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The role of the ILO

31 May, 2023The mission of the International Labour Organization (ILO) is to promote social justice and internationally recognized human and labour rights, based on the founding principle that social justice is essential to universal and lasting peace.

Established in 1919 as part of the Treaty of Versailles that ended World War 1, it is the only tripartite United Nations agency - bringing together governments, employers and workers representatives from its 187 member states.

The International Labour Office, the ILO’s secretariat, employs some 2,700 people from 150 countries at its headquarters in Geneva, Switzerland, and in around 40 countries around the world. Its activities are directed by the Director-General and the ILO’s Governing Body, which includes representatives from member states, workers’ and employers’ groups.

Decent Work Agenda

As part of its mission, the ILO aims to achieve decent work for all by promoting social dialogue, social protection and employment creation, as well as respect for international labour standards. The ILO provides technical support to more than 100 countries to help achieve these aims, with the support of development partners.

International labour standards

The ILO sets international labour standards with Conventions, which are ratified by member states, or Recommendations, which are non-binding.

Conventions are drawn up with input from governments, workers’ and employers’ groups at the ILO. Conventions are adopted by the International Labour Conference, which meets every year in Geneva.

In ratifying an ILO Convention, a member state accepts it as a legally binding instrument. Many countries use the Conventions as a tool to bring national laws in line with international standards.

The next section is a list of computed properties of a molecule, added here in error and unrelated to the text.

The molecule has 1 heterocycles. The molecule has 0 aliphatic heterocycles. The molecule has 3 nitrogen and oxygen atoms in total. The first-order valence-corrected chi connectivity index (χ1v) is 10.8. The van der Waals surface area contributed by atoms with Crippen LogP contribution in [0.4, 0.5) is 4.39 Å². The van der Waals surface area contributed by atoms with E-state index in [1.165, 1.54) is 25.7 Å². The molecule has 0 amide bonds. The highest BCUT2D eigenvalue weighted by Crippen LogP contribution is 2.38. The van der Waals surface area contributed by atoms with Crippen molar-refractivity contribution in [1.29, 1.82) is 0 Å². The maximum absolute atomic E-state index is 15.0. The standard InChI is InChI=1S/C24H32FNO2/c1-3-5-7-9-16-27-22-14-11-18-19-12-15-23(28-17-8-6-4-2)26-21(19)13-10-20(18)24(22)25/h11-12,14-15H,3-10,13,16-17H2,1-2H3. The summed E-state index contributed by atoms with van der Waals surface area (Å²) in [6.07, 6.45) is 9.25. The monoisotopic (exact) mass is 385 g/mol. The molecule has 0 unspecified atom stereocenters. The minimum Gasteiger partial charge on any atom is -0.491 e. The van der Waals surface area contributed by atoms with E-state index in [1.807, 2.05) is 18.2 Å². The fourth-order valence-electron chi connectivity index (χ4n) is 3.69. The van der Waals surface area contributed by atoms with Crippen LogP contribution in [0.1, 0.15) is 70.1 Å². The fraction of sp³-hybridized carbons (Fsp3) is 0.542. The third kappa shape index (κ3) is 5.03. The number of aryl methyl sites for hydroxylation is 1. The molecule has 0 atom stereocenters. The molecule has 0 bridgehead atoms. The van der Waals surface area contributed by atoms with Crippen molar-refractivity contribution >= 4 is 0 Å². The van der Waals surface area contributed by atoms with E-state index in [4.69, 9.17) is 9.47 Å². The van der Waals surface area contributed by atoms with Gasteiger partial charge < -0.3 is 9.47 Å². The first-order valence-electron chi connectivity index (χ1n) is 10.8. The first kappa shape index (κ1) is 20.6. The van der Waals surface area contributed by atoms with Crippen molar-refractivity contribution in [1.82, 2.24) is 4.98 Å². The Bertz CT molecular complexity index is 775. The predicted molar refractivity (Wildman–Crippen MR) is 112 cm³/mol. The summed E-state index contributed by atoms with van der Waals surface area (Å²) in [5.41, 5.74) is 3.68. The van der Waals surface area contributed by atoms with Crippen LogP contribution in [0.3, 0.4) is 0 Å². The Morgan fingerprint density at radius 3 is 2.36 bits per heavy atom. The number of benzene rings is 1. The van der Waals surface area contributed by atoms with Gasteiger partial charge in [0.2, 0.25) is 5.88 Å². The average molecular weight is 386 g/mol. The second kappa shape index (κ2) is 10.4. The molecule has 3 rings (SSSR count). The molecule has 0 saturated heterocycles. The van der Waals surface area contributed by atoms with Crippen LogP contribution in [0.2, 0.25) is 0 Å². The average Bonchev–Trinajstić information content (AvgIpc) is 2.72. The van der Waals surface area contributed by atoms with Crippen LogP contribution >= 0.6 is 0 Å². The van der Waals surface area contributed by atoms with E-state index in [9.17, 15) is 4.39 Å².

ILO Declaration on Fundamental Principles and Rights at Work

Adopted in 1998 and amended in 2022, the Declaration commits member states to respect and promote eight fundamental principles and rights in five categories, whether or not they have ratified the relevant Conventions.

They are:

  • freedom of association and the right to collective bargaining (Conventions 87 and 98)
  • the elimination of forced or compulsory labour (No. 29 and No. 105)
  • the abolition of child labour (Conventions No. 138 and No. 182)
  • the elimination of discrimination in respect of employment and occupation (Conventions No. 100 and No. 111)
  • a safe and healthy working environment (Conventions No. 155 and No. 187)

Trade unions at the ILO

Worker group representation is drawn from national trade union confederations, so trade unions play a crucial role in developing policy at the ILO. The Bureau for Workers' Activities (ACTRAV) at the secretariat is dedicated to strengthening independent and democratic trade unions so they can better defend workers’ rights and interests.

The workers’ guide developed by ACTRAV provides an overview of the principles on freedom of association established by the ILO supervisory bodies, and helps to understand how ILO procedures can be best used to secure and promote freedom of association.

The ILO’s supervisory role

The ILO monitors the implementation of ILO Conventions ratified by member states. This is done through the ILO Committee of Experts on the Application of Conventions and Recommendations monitors compliance with international labour standards. Complaints can be filed against member states for not complying with ILO Conventions they have ratified. Only complaints against governments can be submitted, to be heard during the International Labour Conference every summer.

It is also done through the International Labour Conference’s Tripartite Committee on the Application of Conventions and Recommendations.

Member states are also required to send reports on the progress of the implementation of the Conventions they have ratified.


Complaints can be filed against member states for not complying with ILO Conventions they have ratified. Complaints can be from another member state which has signed the same Convention, a delegate to the International Labour Conference or the ILO’s own Governing Body.  

Trade unions use the complaint procedure and the International Labour Conference to bring attention to labour and workers’ rights violations in member states.

In the framework of the ILO Tripartite Declaration of Principles on Multinational Enterprises and Social Policy (MNE Declaration), the ILO has set up a procedure to support dialogues involving multinational enterprises and the representatives of the workers on the application of the principles of the MNE Declaration: Company-Union Dialogue

For more information, go to www.ilo.org